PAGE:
Lively, entertaining reviews of, and essays on, old and newer films and everything relating to them, written by professional author William Schoell.

Thursday, January 12, 2017


Helen Hayes, Yul Brynner, Ingrid Bergman
ANASTASIA (1956). Director: Anatole Litvak. Screenplay by Arthur Laurents.

In Europe in the 1920's rumors are circulating that Anastasia (Ingrid Bergman), the youngest daughter of the Tsar Nicholas, may have survived the purge that killed the rest of her family. General Bounine (Yul Brynner) finds a woman, fresh out of mental hospitals and contemplating suicide, whom he thinks resembles Anastasia, and guides her -- like Henry Higgins -- to act more like royalty. But as she is about to meet the Dowager Empress (Helen Hayes) and seal her fate, she wonders if she could really be who everyone says she is. Anastasia is a wonderful, absorbing film that is not true to historical facts but to their spirit, and works beautifully as a kind of fairy tale. Bergman deservedly won a Best Actress Oscar for this, and she is matched in excellence by a powerful Hayes, and a rather sexy and dynamic Brynner. There is also fine work from Martita Hunt [Becket] as the Empress' peppery lady-in-waiting [to whom the Empress says "to a woman of your age, sex should mean nothing but gender"]; Ivan Desny as her nephew, Paul; Akim Tamiroff [The Vulture] as Boris Chernov, one of the co-conspirators in this matter of the "phony" Anastasia; and Natalie Schafer [The Other Love] as one of the group of Russian exiles who embraces Anastasia as their own; among others. The ending is contrived but effective, and the movie still manages to maintain an air of ambiguity. In real life, the Empress completely rejected "Anastasia's" claim, and the woman lived her life as Ana Anderson, protesting all along that she was the real daughter of the Tsar. Decades later, DNA proved conclusively that Anderson was lying. Filmed in stunning DeLuxe color and with a nice score by Alfred Newman.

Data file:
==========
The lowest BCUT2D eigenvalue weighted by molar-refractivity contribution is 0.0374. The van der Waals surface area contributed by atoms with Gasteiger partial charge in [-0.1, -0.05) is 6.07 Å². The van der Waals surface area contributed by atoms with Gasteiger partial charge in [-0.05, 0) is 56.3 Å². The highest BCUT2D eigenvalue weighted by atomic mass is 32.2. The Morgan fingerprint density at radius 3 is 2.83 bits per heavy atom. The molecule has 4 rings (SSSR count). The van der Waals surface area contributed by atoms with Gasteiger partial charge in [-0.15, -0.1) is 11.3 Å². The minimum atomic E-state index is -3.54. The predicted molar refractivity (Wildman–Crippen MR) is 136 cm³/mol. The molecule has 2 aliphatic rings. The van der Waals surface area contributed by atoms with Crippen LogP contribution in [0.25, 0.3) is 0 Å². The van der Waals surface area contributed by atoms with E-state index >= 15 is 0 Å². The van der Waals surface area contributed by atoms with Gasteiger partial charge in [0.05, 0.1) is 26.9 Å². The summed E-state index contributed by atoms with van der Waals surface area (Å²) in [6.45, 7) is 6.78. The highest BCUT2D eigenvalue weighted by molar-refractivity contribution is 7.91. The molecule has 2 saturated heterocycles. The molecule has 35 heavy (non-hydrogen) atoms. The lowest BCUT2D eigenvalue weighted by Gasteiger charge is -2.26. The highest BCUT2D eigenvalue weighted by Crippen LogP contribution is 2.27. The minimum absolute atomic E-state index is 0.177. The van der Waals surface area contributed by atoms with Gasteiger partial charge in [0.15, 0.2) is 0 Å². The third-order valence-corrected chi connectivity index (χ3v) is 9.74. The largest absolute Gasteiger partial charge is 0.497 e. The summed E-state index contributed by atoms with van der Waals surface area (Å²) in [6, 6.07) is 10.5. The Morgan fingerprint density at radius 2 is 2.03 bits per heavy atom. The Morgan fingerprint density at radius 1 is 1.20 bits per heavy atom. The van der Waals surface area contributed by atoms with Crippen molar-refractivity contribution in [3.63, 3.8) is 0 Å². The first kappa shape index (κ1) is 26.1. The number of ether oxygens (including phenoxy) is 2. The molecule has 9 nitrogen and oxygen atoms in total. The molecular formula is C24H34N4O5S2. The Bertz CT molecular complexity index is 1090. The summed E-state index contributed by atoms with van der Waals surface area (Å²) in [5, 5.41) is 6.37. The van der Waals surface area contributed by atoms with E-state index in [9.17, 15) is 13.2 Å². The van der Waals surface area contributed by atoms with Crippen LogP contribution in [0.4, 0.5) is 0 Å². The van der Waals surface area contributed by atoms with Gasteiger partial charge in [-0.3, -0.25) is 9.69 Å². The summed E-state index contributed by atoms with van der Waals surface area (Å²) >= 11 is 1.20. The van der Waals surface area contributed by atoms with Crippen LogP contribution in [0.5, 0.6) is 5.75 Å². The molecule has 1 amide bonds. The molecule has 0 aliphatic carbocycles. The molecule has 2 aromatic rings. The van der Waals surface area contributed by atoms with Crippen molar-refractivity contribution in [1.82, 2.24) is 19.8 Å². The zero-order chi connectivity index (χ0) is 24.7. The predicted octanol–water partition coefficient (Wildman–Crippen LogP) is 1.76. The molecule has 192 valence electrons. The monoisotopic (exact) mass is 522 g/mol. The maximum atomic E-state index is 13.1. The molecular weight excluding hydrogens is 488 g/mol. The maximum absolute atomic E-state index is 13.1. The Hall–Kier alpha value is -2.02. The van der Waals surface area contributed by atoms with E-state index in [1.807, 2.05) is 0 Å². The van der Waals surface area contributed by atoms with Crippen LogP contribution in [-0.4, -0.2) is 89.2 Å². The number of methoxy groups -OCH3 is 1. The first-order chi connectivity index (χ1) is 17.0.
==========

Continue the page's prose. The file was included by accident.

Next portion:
Verdict: A true classic with superb performances. ****.


angelman66 said...

Hi Bill - this is a great one, I absolutely love Yul Brynner and this is one of his best, and one of Ingrid's very best as well. Arthur Laurents was a brilliant writer...two of my favorite film he wrote were Hitchcock's Rope and the Shirley MacLaine/Anne Bancroft ballet film, The Turning Point.

William said...

I haven't seen the Turning Point in many years, but while Rope has its dated aspects, it's still quite a good movie with a very affecting conclusion.

Wasn't Brynner a striking and dynamic figure? I think if he had hair his career might have suffered, ha! And Ingrid is superb as Anastasia. Truly the kind of movie "they don't make anymore."

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